This plain-language course for lawyers and others in the legal profession will:
- Define Plain English and its benefits.
- Offer concrete techniques for clarifying text.
- Suggest guidelines for choosing words.
- Highlight choices writers make that complicate their documents.
- Explain the importance of punctuation and give guidance as to its correct use.
“That sounds like a lawyer wrote it.” Compliment? Doubtful. Lawyers have a longstanding reputation for using ten words to say what three could accomplish faster and with less confusion. This writing course for lawyers makes a case for writing in Plain English and offers concrete advice as to how to do it. The course is fast paced, interactive, and hands on. Those seeking checklists, frameworks, and tricks for improving their text won’t find themselves disappointed.
At this program’s conclusion, participants should be able to:
- Explain why lawyers often favor complex text over Plain English.
- Describe the benefits of Plain English.
- Apply tactics to their writing to omit superfluous words.
- Avoid bad sentence construction.
- Replace hidden verbs (nominalizations) with base verbs.
- Choose concrete words.
- Remove unfamiliar words.
- Avoid noun chains, multiple negatives, weak words, and other choices that negatively impact text.
- Correctly use punctuation.
The following outline highlights some of the course’s key learning points. As part of your training program, we will modify content as needed to meet your business objectives. Upon request, we will provide you with a copy of the participant materials prior to the session(s).
Making the Case: Why Plain English for Lawyers
This workshop begins with a discussion about Plain English and its benefits to lawyers and other professionals in the legal field. Working through a series of examples, participants will evaluate pieces of writing and decide what elements contribute to the texts’ clarity or confusion. Next, we will review the session’s agenda and adjust it based on the group’s goals for the day.
Suspend the Surplus: Less Is More
In his book Plain English for Lawyers, Professor Richard Wydick asserts that there are two kinds of words: glue word and working words. Working words convey meaning and glue words (e.g. the, of, that, was, for, and to) hold the sentence together. Further, he suggests that when the proportion of glue words to working words grows to favor the former disproportionately, sentences get longer and often harder to read. This part of the workshop thoroughly explores Wydick’s claim and introduces tactics for reducing glue words and other methods for writing stronger text.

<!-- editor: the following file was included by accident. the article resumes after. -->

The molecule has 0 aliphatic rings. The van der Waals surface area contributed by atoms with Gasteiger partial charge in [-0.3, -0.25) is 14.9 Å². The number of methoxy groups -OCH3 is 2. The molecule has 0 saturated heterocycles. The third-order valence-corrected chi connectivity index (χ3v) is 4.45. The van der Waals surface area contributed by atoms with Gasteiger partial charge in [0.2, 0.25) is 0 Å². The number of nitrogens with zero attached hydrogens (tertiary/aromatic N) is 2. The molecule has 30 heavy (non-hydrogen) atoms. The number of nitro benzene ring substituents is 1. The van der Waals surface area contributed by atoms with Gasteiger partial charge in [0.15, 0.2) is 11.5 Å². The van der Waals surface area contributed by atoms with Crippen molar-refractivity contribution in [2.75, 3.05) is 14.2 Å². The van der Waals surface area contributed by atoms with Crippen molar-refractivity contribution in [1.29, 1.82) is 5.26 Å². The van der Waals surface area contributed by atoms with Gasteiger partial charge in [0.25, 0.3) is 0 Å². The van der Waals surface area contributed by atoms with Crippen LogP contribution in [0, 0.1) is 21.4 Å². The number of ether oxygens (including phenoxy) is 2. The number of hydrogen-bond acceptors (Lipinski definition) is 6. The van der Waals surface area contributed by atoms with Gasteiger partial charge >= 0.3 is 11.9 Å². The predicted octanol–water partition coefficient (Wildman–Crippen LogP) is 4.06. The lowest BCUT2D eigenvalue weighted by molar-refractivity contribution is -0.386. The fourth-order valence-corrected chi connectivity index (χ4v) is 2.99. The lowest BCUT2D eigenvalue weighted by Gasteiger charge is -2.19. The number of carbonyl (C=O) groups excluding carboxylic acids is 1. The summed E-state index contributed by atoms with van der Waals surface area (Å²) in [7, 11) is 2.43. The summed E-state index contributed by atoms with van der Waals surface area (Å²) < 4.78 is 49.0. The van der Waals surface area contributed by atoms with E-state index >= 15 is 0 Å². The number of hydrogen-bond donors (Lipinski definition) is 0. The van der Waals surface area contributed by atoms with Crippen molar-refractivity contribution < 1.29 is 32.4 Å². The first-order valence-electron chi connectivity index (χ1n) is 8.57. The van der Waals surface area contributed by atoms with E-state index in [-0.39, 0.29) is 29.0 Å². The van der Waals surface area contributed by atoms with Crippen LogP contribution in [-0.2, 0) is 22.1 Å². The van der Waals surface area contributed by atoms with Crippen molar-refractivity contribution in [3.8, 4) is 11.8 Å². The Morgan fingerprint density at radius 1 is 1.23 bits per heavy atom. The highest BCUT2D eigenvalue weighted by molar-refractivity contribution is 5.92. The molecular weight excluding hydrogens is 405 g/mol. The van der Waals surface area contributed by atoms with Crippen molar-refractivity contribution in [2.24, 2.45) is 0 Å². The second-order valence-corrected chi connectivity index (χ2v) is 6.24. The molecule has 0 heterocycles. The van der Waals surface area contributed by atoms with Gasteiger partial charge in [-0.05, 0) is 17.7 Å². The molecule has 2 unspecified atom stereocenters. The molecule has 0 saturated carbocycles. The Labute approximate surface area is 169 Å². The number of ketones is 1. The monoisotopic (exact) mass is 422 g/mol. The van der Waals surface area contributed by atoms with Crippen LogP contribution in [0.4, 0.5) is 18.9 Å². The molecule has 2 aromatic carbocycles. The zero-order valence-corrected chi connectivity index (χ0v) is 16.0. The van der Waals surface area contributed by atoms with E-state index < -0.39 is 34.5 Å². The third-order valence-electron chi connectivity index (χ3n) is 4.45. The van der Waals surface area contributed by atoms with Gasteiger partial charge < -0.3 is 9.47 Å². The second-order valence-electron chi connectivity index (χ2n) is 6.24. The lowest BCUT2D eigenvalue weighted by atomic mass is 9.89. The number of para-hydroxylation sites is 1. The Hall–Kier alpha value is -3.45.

All About the Base: Verbs Are Not Created Equal
Some verbs are stronger and better than others. The better a writer chooses verbs, the stronger a piece of writing becomes. This workshop segment looks at the traps into which writers fall when selecting verbs and techniques for identifying a weak verb’s more powerful cousin – the base verb. This course component also reviews the active voice and how using it benefits a document’s reader.
Construction Crimes: Getting Sentences in Order
Armed with an understanding of working words and the importance of verbs, in this next segment participants will examine a range of sentence construction crimes and rewrite poorly constructed sentences to comply with Plain English standards.
Distraction Action: Avoiding Language Lures
Whether it’s sexist text, fancy language, verbose prose, or some other crime of language distraction, poor choices on the part of the writer can crush a piece of writing’s effectiveness. This part of the workshop discusses the most common mistakes people in the legal profession make when choosing their words and how those errors detract from their messages.
Points of Punctuation: That Comma Costs a Million Dollars
Although punctuation is important in most professions, in the legal world poor punctuation can inadvertently communicate a message different from the writer’s original intentions. This final course component focuses on punctuation and its role in clarifying a writer’s meaning.
At the program’s conclusion, participants should have a clear understanding of plain language and its importance to legal professionals.